This week the Economist highlights some of the concerns and risks to the financial system as Libor – the London Interbank Offered Rate – comes to a 'planned demise' in 2021.
The 'world's most important number' is used in trillions of transactions; around $260 trillion-worth of loans and derivatives are based on the rate. And there are concerns over how the transfer to a different benchmark will be managed. The Economist notes two risks in particular.
One is that the transfer from Libor to a different benchmark interest rate – whether that will be SOFR, Sonia, Tonar, Ameribor or another proposed reference rate – could cause market instability. It says: “That shift could have big effects, such as a sudden jump to higher interest rates for borrowers.” The answer, according to the newspaper, is for loans and derivatives contracts to include 'fallback' clauses that set out clearly what must happen when Libor ceases to be.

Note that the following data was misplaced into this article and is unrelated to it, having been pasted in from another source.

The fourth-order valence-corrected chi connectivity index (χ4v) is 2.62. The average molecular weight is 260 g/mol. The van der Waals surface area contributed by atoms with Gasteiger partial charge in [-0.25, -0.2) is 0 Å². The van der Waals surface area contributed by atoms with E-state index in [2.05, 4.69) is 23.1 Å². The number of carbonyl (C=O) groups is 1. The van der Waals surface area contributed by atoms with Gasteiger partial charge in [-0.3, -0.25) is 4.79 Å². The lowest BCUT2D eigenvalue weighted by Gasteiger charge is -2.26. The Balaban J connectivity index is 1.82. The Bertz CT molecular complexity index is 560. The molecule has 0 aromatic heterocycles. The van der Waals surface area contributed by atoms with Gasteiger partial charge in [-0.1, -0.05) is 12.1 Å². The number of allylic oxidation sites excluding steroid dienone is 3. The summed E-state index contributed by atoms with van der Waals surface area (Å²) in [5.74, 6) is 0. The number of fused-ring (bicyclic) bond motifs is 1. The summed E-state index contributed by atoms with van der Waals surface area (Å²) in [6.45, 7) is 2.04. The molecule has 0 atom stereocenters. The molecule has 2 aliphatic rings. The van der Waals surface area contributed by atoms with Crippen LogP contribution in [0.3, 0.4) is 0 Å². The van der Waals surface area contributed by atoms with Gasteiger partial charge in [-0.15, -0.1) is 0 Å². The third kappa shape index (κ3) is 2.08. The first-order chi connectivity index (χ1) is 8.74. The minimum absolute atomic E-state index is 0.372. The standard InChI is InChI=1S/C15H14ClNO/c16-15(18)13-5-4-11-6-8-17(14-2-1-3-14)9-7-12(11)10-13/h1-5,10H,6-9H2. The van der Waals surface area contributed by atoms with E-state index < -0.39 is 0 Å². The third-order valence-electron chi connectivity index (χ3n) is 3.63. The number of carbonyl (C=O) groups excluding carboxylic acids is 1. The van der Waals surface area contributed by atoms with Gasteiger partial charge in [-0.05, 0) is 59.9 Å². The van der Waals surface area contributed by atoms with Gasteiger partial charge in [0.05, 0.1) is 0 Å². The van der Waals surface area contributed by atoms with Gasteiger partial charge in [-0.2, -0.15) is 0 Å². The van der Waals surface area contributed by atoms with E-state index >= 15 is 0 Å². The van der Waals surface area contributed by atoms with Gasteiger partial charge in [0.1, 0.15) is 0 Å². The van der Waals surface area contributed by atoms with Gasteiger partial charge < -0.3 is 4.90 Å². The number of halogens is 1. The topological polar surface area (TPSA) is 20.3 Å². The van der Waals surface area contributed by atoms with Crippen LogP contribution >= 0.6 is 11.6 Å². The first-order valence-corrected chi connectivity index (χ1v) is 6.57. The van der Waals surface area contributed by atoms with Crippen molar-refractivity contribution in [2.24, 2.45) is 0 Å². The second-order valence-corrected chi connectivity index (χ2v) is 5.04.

The other risk relates to the new reference rates that will replace Libor. The Economist says these could “cause banks' assets and liabilities to become disconnected” and this could lead to banks' own borrowing costs rising even if their income from loans is falling. This mismatch could be dangerous for banks.
The Economist concludes: “Neither of these dangers can be wished away. Finding a rate that is both immune to manipulation and an accurate reflection of banks' borrowing costs is hard. And replacing a number that has become embedded in the financial system risks instability.”
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